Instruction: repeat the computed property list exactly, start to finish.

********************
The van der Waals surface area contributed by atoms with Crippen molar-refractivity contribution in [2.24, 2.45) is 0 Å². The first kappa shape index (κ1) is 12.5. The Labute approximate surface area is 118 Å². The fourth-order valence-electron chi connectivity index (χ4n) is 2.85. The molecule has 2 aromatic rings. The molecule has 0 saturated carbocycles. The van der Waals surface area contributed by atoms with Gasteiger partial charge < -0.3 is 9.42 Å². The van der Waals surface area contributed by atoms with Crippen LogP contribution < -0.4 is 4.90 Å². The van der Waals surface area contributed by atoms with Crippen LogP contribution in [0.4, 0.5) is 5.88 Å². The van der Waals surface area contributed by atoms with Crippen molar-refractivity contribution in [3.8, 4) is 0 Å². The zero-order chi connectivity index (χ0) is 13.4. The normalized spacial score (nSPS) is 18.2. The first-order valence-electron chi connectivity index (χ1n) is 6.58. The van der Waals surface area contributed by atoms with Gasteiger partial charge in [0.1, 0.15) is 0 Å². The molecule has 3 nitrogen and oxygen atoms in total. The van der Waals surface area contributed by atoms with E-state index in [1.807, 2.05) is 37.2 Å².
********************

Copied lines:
The van der Waals surface area contributed by atoms with Crippen molar-refractivity contribution in [2.24, 2.45) is 0 Å². The first kappa shape index (κ1) is 12.5. The Labute approximate surface area is 118 Å². The fourth-order valence-electron chi connectivity index (χ4n) is 2.85. The molecule has 2 aromatic rings. The molecule has 0 saturated carbocycles. The van der Waals surface area contributed by atoms with Gasteiger partial charge < -0.3 is 9.42 Å². The van der Waals surface area contributed by atoms with Crippen LogP contribution < -0.4 is 4.90 Å². The van der Waals surface area contributed by atoms with Crippen LogP contribution in [0.4, 0.5) is 5.88 Å². The van der Waals surface area contributed by atoms with Crippen molar-refractivity contribution in [3.8, 4) is 0 Å². The zero-order chi connectivity index (χ0) is 13.4. The normalized spacial score (nSPS) is 18.2. The first-order valence-electron chi connectivity index (χ1n) is 6.58. The van der Waals surface area contributed by atoms with Gasteiger partial charge in [0.1, 0.15) is 0 Å². The molecule has 3 nitrogen and oxygen atoms in total. The van der Waals surface area contributed by atoms with E-state index in [1.807, 2.05) is 37.2 Å².